Alex skimmed a witness statement. "Says here that he was at the edge of the road, ready to cross after the car had gone, but the car sped up and swerved towards him."
"Thankfully the witness had more than their usual spoonful of brains," sniffed Gene. "We got a registration."
"Uh…registered to a Richard Kolby," said Alex as she found the right page. "Doesn't look like he's reported it missing."
"Which means," said Gene with a sneer, "that we owe him a little visit."
It worried Alex that she had been around Gene that she was starting to class people in his terms.
When Richard Kolby answered his townhouse door, glass of white in hand, and styled hair indestructible to the breeze, she could hear the words 'ponce' as clearly as if he'd actually said them aloud.
"Can I help you?"
"You Richard Kolby?" demanded Gene.
"Who wants to know?" asked Richard. Alex was never one to judge people on class, having been on the receiving end, but even she couldn't stop the thought that this man's vocal chords were about to climb up his own nostrils.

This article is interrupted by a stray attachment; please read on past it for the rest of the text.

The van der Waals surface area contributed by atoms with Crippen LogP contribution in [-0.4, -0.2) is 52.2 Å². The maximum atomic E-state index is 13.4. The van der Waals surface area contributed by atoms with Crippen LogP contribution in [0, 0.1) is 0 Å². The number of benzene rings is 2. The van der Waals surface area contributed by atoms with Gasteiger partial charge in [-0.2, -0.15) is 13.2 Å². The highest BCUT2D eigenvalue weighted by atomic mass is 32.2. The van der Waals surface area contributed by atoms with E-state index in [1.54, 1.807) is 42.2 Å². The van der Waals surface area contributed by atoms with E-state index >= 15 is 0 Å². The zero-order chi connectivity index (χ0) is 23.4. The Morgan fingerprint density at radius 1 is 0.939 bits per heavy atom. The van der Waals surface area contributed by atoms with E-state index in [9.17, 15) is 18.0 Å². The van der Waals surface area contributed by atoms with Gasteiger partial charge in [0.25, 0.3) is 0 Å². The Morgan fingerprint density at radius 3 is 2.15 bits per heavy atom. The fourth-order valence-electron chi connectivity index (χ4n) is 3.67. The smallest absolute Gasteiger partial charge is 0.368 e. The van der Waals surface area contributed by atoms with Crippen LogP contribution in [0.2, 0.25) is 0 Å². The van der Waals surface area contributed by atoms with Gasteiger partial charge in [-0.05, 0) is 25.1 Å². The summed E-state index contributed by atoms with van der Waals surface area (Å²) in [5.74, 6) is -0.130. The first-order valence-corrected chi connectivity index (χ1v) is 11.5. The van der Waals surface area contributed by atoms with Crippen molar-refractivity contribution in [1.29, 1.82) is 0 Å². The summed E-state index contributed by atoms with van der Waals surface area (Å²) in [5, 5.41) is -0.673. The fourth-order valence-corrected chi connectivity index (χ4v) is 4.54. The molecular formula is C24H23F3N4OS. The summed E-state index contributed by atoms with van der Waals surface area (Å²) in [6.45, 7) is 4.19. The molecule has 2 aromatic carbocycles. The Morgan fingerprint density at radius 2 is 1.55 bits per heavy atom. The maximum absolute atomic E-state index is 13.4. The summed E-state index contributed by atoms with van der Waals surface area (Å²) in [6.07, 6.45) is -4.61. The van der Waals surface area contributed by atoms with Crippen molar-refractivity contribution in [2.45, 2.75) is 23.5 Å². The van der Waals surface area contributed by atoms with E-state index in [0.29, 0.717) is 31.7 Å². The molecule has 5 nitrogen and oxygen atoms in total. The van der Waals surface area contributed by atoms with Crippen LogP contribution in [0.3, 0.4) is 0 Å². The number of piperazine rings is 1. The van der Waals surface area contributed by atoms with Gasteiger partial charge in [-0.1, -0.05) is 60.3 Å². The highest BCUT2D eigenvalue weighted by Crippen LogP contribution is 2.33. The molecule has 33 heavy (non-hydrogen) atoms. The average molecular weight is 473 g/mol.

What was more striking though, was the man's resemblance to Thomas Rider. Dark hair, same build, but slightly better dressed.
As one, they pulled out their badges.
"The man who wants to know why a vehicle registered to you was least seen hitting a pedestrian at sixty miles an hour," said Gene dangerously.
Richard's expression became sheepish. "Ah…this is about the Audi isn't it?"
"With respect, Mr. Kolby," said Alex, "this is a little more serious than a parking ticket."
He didn't even have the grace to look apologetic. "It's none of my business. The car's missing, you see."
"No I don't see," said Gene, in full 'Guv' mode now. "In fact I must be blind, and so must my colleague here, because we didn't notice that report you must have filed."
Mr. Kolby sighed. "Well of course I didn't report it missing. I know who took it."
"Well I'm sure it will be of great comfort to the victims' family to know that at least he was mown down by someone who was familiar with the transmission," snapped Gene.
"Look - I assumed my ex had taken it," he explained. "Clearly scratching 'cheating bastard' on the side wasn't good enough revenge for her. If you want to know where the car is I suggest you speak to her." There was a call from inside the house and he turned to reply. "Yes Miranda, I'm coming now."